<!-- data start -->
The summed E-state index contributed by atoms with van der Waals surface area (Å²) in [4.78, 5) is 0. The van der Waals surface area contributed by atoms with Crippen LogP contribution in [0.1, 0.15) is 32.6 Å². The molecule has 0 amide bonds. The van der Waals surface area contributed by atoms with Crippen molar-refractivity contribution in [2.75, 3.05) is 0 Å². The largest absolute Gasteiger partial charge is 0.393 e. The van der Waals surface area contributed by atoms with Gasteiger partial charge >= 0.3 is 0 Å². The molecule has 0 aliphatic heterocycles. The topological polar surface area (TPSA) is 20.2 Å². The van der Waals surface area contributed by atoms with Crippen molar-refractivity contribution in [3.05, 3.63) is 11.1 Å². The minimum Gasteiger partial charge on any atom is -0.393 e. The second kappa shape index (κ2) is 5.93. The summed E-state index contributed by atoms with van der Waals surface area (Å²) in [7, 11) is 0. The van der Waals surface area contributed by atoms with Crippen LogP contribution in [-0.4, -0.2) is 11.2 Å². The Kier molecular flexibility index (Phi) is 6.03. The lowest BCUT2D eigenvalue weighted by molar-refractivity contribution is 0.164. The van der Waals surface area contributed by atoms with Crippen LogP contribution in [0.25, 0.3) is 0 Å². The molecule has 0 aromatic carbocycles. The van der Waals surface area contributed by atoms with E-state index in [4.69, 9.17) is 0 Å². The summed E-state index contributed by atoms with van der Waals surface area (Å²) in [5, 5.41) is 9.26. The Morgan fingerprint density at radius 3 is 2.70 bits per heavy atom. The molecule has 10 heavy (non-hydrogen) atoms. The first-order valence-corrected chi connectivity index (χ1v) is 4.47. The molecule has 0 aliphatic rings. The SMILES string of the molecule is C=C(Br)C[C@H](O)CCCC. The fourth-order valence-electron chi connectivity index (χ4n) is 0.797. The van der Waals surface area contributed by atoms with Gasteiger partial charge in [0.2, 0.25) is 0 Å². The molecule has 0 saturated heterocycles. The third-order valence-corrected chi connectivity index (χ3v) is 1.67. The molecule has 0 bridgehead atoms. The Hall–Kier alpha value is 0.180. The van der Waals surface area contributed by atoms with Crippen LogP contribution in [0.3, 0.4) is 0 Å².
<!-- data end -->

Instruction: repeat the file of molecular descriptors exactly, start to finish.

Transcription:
The summed E-state index contributed by atoms with van der Waals surface area (Å²) in [4.78, 5) is 0. The van der Waals surface area contributed by atoms with Crippen LogP contribution in [0.1, 0.15) is 32.6 Å². The molecule has 0 amide bonds. The van der Waals surface area contributed by atoms with Crippen molar-refractivity contribution in [2.75, 3.05) is 0 Å². The largest absolute Gasteiger partial charge is 0.393 e. The van der Waals surface area contributed by atoms with Gasteiger partial charge >= 0.3 is 0 Å². The molecule has 0 aliphatic heterocycles. The topological polar surface area (TPSA) is 20.2 Å². The van der Waals surface area contributed by atoms with Crippen molar-refractivity contribution in [3.05, 3.63) is 11.1 Å². The minimum Gasteiger partial charge on any atom is -0.393 e. The second kappa shape index (κ2) is 5.93. The summed E-state index contributed by atoms with van der Waals surface area (Å²) in [7, 11) is 0. The van der Waals surface area contributed by atoms with Crippen LogP contribution in [-0.4, -0.2) is 11.2 Å². The Kier molecular flexibility index (Phi) is 6.03. The lowest BCUT2D eigenvalue weighted by molar-refractivity contribution is 0.164. The van der Waals surface area contributed by atoms with Crippen LogP contribution in [0.25, 0.3) is 0 Å². The molecule has 0 aromatic carbocycles. The van der Waals surface area contributed by atoms with E-state index in [4.69, 9.17) is 0 Å². The summed E-state index contributed by atoms with van der Waals surface area (Å²) in [5, 5.41) is 9.26. The Morgan fingerprint density at radius 3 is 2.70 bits per heavy atom. The molecule has 10 heavy (non-hydrogen) atoms. The first-order valence-corrected chi connectivity index (χ1v) is 4.47. The molecule has 0 aliphatic rings. The SMILES string of the molecule is C=C(Br)C[C@H](O)CCCC. The fourth-order valence-electron chi connectivity index (χ4n) is 0.797. The van der Waals surface area contributed by atoms with Gasteiger partial charge in [0.2, 0.25) is 0 Å². The molecule has 0 saturated heterocycles. The third-order valence-corrected chi connectivity index (χ3v) is 1.67. The molecule has 0 bridgehead atoms. The Hall–Kier alpha value is 0.180. The van der Waals surface area contributed by atoms with Crippen LogP contribution in [0.3, 0.4) is 0 Å².